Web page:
United StatesHow much more can I charge than photographer from year before?
A friend of mine shot an award banquet for a local branch of a large national bank last year and can't make it this year. She referred me, but she says last year she charged $200. She said it took about 2 hours to shoot and she gave them a dvd with edited pictures.
The problem is I think the fee should be much higher, $500 at least if they want unlimited usage of the photos. I'm worried her low price last year is going to affect my chances of getting the gig though. I'm a newspaper staff photog so my biz skills aren't top notch. I do know my cost of doing business as well as the fact that unlimited licensing is unnecessary.
I think your gut instincts are correct. The key is to relay the fact that your price is fair to the client. I have to admit that it's an uphill battle without making your friend look they don't know what they're doing financially.
I usually don't itemize but this is a time where that might be helpful. Breakdown your shooting fee (in this case I would use an hourly rate, with a minimum, over a set fee), post production (use verbs like "editing, adjusting, archiving") and delivery fees. Most clients only think of the time you spend with your camera in your hand. It has to be clear that there are many more hours of preparation. In this case I would put my usage fee into shooting fee. I've shot 100+ of these sorts of banquets and to be honest the pictures are very, very unlikely to see the light of day other than as hand-outs to small local papers. While you need to maintain your copyright I personally wouldn't stress about whether or not they'll be used in 3 years– they won't.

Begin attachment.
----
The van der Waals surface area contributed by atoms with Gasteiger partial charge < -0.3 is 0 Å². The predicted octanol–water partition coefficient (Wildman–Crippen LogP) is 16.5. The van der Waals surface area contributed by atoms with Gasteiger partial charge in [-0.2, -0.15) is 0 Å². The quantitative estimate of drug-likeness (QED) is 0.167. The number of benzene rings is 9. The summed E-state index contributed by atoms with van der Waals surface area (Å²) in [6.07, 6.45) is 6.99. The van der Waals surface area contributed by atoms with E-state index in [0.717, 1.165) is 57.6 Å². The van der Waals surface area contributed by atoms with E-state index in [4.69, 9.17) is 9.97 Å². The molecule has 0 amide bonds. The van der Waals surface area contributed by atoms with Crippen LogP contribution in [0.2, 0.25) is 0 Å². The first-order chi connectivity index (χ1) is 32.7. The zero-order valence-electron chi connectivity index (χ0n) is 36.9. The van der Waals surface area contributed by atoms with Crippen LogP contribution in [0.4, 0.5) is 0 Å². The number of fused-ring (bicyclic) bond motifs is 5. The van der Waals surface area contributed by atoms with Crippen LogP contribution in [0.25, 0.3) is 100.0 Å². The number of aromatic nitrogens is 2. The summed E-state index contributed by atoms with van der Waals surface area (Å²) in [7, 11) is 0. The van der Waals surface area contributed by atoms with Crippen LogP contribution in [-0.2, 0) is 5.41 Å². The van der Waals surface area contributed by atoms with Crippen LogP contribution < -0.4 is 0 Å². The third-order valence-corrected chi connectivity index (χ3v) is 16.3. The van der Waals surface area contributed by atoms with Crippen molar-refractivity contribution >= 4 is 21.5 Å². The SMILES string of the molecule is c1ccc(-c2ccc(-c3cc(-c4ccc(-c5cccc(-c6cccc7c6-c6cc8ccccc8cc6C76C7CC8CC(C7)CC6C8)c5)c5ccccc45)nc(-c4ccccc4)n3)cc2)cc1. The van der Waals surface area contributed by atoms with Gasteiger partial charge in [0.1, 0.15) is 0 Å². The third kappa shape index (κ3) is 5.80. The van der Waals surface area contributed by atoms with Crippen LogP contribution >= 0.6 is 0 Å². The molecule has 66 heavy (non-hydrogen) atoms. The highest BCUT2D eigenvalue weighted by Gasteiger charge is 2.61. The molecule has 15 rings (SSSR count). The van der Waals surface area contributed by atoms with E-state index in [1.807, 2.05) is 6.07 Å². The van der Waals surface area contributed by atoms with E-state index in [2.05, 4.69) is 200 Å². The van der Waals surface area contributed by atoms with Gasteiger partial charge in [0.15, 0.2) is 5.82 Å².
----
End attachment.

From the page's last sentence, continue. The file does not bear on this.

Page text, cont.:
For what it's worth I'd be in the $500-$600 range. Others might charge more but this is where I find I can get jobs on a regular basis.
Consider negotiating the fee based on the use that they require, rather than just throwing in 'unlimited use' like it doesn't really matter.
Because you will find being able to use the images is important to them - that's why they are asking you to produce the pictures in the first place i.e. so as they can use them.
So it's not about you or what it costs you - it's about the value to them - which means that's what you need to stay focused on, when negotiating the fee and talking to them.
Little use = Little value.
Greater use = Greater value... to them.
Note: you can take the pictures with your iPhone, if the use really isn't important to them or anyone else.
I agree with Tony - you are not obligated to match the previous photographers price. If you think about, just about every job you do you are following some other photographer. $200 is very low for this job and your friend should be raising that price. Give a quote you are comfortable with.
You are under no obligation to match anyone's price. It is all about delivering a quality product, on time and making sure the Client is happy. The term unlimited usage is worthy of a premium fee and I would reflect that in my estimate which must be approved before the shoot is scheduled.